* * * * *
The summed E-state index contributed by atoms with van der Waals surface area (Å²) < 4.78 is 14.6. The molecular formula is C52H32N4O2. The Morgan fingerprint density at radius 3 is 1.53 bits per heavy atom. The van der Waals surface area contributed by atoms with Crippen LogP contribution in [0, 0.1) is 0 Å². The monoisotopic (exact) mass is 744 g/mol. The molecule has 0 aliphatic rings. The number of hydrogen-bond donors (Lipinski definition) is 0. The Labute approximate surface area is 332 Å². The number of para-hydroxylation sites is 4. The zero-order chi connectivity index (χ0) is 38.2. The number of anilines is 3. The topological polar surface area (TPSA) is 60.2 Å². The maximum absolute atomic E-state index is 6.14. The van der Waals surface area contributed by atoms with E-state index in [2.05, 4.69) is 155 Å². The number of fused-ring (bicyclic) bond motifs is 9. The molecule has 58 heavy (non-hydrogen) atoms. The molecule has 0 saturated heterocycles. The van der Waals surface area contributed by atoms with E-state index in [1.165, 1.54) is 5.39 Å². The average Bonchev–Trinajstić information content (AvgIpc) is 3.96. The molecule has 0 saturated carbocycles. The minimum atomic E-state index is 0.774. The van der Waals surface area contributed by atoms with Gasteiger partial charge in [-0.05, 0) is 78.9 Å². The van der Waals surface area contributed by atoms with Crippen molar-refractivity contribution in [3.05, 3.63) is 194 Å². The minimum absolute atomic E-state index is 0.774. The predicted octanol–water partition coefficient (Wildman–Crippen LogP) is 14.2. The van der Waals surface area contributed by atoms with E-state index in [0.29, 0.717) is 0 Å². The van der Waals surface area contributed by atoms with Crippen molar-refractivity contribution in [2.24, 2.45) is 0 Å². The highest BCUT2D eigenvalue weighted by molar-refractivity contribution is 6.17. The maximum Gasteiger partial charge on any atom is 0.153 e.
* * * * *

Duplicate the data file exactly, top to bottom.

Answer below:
The summed E-state index contributed by atoms with van der Waals surface area (Å²) < 4.78 is 14.6. The molecular formula is C52H32N4O2. The Morgan fingerprint density at radius 3 is 1.53 bits per heavy atom. The van der Waals surface area contributed by atoms with Crippen LogP contribution in [0, 0.1) is 0 Å². The monoisotopic (exact) mass is 744 g/mol. The molecule has 0 aliphatic rings. The number of hydrogen-bond donors (Lipinski definition) is 0. The Labute approximate surface area is 332 Å². The number of para-hydroxylation sites is 4. The zero-order chi connectivity index (χ0) is 38.2. The number of anilines is 3. The topological polar surface area (TPSA) is 60.2 Å². The maximum absolute atomic E-state index is 6.14. The van der Waals surface area contributed by atoms with E-state index in [2.05, 4.69) is 155 Å². The number of fused-ring (bicyclic) bond motifs is 9. The molecule has 58 heavy (non-hydrogen) atoms. The molecule has 0 saturated heterocycles. The van der Waals surface area contributed by atoms with E-state index in [1.165, 1.54) is 5.39 Å². The average Bonchev–Trinajstić information content (AvgIpc) is 3.96. The molecule has 0 saturated carbocycles. The minimum atomic E-state index is 0.774. The van der Waals surface area contributed by atoms with Gasteiger partial charge in [-0.05, 0) is 78.9 Å². The van der Waals surface area contributed by atoms with Crippen molar-refractivity contribution in [3.05, 3.63) is 194 Å². The minimum absolute atomic E-state index is 0.774. The predicted octanol–water partition coefficient (Wildman–Crippen LogP) is 14.2. The van der Waals surface area contributed by atoms with E-state index in [0.29, 0.717) is 0 Å². The van der Waals surface area contributed by atoms with Crippen molar-refractivity contribution in [2.24, 2.45) is 0 Å². The highest BCUT2D eigenvalue weighted by molar-refractivity contribution is 6.17. The maximum Gasteiger partial charge on any atom is 0.153 e.